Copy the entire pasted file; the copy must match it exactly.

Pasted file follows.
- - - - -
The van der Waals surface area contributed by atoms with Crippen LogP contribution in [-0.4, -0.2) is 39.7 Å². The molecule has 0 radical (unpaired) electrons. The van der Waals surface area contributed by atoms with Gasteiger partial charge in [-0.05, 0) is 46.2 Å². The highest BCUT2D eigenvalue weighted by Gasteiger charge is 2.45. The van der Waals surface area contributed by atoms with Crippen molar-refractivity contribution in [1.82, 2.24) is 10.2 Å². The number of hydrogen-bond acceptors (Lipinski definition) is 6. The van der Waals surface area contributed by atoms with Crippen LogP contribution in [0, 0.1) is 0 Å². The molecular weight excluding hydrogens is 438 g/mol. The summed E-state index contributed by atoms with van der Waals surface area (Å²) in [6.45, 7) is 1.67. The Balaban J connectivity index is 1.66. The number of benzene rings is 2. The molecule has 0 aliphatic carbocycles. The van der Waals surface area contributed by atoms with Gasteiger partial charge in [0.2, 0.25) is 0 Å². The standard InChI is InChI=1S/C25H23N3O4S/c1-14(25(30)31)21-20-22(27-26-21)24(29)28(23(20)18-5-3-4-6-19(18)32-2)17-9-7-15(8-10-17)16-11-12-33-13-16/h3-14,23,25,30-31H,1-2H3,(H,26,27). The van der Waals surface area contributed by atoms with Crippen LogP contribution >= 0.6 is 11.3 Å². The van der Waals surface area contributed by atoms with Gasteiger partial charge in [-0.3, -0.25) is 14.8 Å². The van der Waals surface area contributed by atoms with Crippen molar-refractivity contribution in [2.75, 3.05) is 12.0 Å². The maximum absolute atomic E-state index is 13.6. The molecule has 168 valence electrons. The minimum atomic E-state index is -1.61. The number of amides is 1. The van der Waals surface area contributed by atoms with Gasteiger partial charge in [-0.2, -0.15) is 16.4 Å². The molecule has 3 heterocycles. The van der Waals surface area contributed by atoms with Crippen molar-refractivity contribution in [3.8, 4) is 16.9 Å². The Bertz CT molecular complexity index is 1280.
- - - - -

The van der Waals surface area contributed by atoms with Crippen LogP contribution in [-0.4, -0.2) is 39.7 Å². The molecule has 0 radical (unpaired) electrons. The van der Waals surface area contributed by atoms with Gasteiger partial charge in [-0.05, 0) is 46.2 Å². The highest BCUT2D eigenvalue weighted by Gasteiger charge is 2.45. The van der Waals surface area contributed by atoms with Crippen molar-refractivity contribution in [1.82, 2.24) is 10.2 Å². The number of hydrogen-bond acceptors (Lipinski definition) is 6. The van der Waals surface area contributed by atoms with Crippen LogP contribution in [0, 0.1) is 0 Å². The molecular weight excluding hydrogens is 438 g/mol. The summed E-state index contributed by atoms with van der Waals surface area (Å²) in [6.45, 7) is 1.67. The Balaban J connectivity index is 1.66. The number of benzene rings is 2. The molecule has 0 aliphatic carbocycles. The van der Waals surface area contributed by atoms with Gasteiger partial charge in [0.2, 0.25) is 0 Å². The standard InChI is InChI=1S/C25H23N3O4S/c1-14(25(30)31)21-20-22(27-26-21)24(29)28(23(20)18-5-3-4-6-19(18)32-2)17-9-7-15(8-10-17)16-11-12-33-13-16/h3-14,23,25,30-31H,1-2H3,(H,26,27). The van der Waals surface area contributed by atoms with Crippen LogP contribution >= 0.6 is 11.3 Å². The van der Waals surface area contributed by atoms with Gasteiger partial charge in [-0.3, -0.25) is 14.8 Å². The van der Waals surface area contributed by atoms with Crippen molar-refractivity contribution in [2.75, 3.05) is 12.0 Å². The maximum absolute atomic E-state index is 13.6. The molecule has 168 valence electrons. The minimum atomic E-state index is -1.61. The number of amides is 1. The van der Waals surface area contributed by atoms with Gasteiger partial charge in [-0.2, -0.15) is 16.4 Å². The molecule has 3 heterocycles. The van der Waals surface area contributed by atoms with Crippen molar-refractivity contribution in [3.8, 4) is 16.9 Å². The Bertz CT molecular complexity index is 1280.